Outreach is about the spread of the activities of the microfinance institution in terms of the number of clientele it is able to reach and serve. Like all banking activities, microfinance thrives on numbers. It works on the principle of “small drops of water becoming a mighty ocean”. To provide small loans to a large number of petty borrowers requires a large amount of accumulated deposits from a large number of petty depositors. This makes outreach crucial.

Sustainability is about the survival of the microfinance institution. While increasing outreach, care must also be taken in terms of how the risk associated with large numbers is managed to minimise default and other risks that come with lending to low­ income earners. The institution must be able to sustain itself while it seeks to grow the number of clientele. Appropriate pricing of loans and deposits as well as cost control is essential for profitability and sustainability.

Moreover, the method of entering the microfinance market must be well thought-out. Research shows that there is no single approach to enter the market for microfinance. The decision-making process for entering this market depends on the commercial bank’s business goals, competition, regulatory environment, market size, existing infrastructure and systems among other factors.

Experiences in other countries show that approaches to entering the microfinance market fall into two, namely direct and indirect. The direct provision of microfinance services comes in three forms, as follows:

  • setting up an internal microfinance unit within the commercial bank
  • setting up a specialised financial institution to engaged in microfinance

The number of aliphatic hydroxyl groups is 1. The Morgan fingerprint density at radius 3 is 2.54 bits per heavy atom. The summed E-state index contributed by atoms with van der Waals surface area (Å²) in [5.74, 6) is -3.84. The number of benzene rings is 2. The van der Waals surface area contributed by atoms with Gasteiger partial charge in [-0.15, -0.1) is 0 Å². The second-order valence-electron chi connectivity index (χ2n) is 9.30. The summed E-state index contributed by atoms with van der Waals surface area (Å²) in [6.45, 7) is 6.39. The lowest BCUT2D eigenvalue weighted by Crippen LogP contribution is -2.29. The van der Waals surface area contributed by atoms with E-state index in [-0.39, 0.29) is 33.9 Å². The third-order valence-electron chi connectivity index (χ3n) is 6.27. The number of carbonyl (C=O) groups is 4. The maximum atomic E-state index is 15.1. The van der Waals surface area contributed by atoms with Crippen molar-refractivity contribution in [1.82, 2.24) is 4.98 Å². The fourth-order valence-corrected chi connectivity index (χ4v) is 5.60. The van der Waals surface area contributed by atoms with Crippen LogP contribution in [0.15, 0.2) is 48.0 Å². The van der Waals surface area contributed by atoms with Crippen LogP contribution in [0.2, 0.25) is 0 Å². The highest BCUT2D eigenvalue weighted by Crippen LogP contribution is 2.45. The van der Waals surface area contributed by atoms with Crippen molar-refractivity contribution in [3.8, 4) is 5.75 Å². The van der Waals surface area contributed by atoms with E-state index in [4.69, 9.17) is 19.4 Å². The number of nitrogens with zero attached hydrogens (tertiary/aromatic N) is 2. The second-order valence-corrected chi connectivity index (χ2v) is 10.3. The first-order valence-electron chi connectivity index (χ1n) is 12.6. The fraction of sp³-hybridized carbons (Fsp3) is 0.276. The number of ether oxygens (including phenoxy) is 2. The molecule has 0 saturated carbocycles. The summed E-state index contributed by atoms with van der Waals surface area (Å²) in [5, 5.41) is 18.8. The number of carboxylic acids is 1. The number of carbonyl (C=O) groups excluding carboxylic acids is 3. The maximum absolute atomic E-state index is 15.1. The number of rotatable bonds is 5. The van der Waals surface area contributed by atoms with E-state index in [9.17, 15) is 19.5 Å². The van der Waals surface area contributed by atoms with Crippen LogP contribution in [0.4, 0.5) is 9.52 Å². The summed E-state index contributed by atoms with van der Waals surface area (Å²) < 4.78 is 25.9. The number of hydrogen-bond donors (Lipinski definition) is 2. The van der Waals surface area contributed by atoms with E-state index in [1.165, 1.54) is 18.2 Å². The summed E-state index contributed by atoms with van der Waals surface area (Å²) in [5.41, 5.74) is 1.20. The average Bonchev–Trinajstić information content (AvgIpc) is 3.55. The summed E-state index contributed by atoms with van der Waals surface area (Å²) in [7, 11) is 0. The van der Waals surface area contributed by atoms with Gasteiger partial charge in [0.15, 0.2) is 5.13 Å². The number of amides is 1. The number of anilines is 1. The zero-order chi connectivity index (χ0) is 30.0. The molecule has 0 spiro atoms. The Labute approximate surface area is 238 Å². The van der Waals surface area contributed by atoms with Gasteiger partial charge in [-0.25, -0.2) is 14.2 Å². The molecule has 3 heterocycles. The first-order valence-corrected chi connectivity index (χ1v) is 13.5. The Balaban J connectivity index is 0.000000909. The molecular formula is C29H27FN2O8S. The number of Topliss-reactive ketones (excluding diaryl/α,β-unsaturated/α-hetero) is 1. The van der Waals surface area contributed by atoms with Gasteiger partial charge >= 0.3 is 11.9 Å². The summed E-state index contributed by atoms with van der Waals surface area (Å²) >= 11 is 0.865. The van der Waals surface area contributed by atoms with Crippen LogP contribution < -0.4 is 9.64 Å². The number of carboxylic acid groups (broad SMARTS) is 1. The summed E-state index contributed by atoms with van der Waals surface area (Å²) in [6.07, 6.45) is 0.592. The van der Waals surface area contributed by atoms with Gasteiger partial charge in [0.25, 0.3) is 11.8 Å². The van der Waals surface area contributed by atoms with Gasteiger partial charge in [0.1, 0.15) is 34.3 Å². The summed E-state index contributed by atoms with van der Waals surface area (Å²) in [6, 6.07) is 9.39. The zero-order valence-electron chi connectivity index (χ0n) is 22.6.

• setting up a microfinance service company    ­

The indirect provision of microfinance services also has three methods, namely:

  • outsourcing microfinance operations
  • providing commercial loans to existing microfinance institutions
  • providing infrastructure and systems to institutions in the microfinance market

The CGAP has outlined six critical factors that underlie the success of commercial banks in the microfinance market:

  • commitment from board and management to strong internal champions and alignment with the bank’s core commercial strategy
  • knowledge of microfinance best practices and how to serve micro-clientele
  • infrastructure location convenient to clients
  • products especially adapted for low-income and informal market
  • systems and procedures adapted to the microfinance operations, example systems that support immediate follow-up on missed payments
  • appropriate staff training and incentives on new clients, products, and delivery systems

These factors are necessary to attract and retain clientele, and achieve high outreach and sustainability. In short, engaging in microfinance should be seen as a strategic move to grow and improve profitability in the wake of intense competition in the traditional banking sector.

Consequently, commercial banks thinking of engaging in microfinance need to consider their current operations, the strategic fit with microfinance operations, and define the appropriate entry strategy if they want to be successful in serving the “unbankable” .